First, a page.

"Hopefully we can become a better first-half team," Turgeon said.

Freshman guard Romeo Langford scored 28 points, Devonte Green had 15 and Juwan Morgan added 14 for Indiana (12-4, 3-2). The Hoosiers shot 12 for 28 in the second half and were outscored 51-40.

Indiana went 16 for 16 at the foul line and committed only seven turnovers, but that was offset by Maryland's 18 offensive rebounds.

"We just couldn't get it done on the glass tonight," coach Archie Miler said. "We just gave them 18 second shots and that was the difference in the game."

Fernando led the charge with five offensive rebounds, some of which he turned into put-backs. He went 11 for 12 from the field to surpass his previous career best of 21 points.

"He was as good as it gets in terms of what he was being asked to do: finishing around the rim, offensive rebounding," Miller said. "He's a load."

After Morgan made the first basket after halftime to make it 37-27, the Terps used their 16-point surge to take the lead for the first time.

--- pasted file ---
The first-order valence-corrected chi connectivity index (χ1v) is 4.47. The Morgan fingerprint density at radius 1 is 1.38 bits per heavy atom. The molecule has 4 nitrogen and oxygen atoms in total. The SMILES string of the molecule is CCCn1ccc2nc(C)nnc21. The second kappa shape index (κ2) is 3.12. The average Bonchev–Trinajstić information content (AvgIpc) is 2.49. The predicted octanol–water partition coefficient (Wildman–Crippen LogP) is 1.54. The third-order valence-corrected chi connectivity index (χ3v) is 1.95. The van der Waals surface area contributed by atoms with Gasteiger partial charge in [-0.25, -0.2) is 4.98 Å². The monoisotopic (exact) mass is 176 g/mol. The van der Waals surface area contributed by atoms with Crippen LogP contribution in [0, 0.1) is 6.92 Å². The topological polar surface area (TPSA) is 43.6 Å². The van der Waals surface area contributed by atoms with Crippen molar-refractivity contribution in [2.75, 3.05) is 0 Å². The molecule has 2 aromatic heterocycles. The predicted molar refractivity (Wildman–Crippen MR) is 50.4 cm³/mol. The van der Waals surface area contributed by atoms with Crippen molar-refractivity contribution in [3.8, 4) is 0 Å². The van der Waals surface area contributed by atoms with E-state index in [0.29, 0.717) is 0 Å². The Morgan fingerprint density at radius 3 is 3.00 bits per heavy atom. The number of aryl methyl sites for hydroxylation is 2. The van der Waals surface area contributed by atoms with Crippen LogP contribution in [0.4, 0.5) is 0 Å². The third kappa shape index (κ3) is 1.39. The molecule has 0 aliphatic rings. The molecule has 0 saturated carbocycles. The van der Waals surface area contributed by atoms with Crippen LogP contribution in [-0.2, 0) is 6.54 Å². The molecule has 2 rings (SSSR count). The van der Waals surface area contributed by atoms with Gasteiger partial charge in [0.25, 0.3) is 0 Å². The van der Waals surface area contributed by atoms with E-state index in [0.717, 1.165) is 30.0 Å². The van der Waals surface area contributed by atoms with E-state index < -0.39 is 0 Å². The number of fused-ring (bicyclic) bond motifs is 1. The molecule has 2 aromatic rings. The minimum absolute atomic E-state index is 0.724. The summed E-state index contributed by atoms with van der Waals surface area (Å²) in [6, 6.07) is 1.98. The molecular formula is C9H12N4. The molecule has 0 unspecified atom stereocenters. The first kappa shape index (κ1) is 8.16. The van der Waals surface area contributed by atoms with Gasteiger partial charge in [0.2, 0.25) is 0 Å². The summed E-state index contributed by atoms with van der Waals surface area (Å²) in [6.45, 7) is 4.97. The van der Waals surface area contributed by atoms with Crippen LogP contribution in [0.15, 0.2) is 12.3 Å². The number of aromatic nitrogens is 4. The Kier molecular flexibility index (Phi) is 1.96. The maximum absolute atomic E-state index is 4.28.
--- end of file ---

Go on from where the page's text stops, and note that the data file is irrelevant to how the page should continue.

Cowan and Darryl Morsell each contributed five points to the surge, and Maryland applied a tight zone defense to force Indiana into nine successive missed shots.

"We really keyed in on defense. We were able to get some easy ones in transition," Cowan said.

The Terrapins never lost the lead, in part because their only turnover of the second half came with 11 seconds left. And that is how you make up for a lousy first half.

"Obviously, we had another slow start," said Cowan, who finished with a game-high seven assists. "We've got to figure that out. But we really keyed in on the game plan and started playing."

Maryland star freshman Jalen Smith went 0 for 7 during a scoreless first half and finished with 2 points on 0-for-9 shooting, but he contributed 10 rebounds.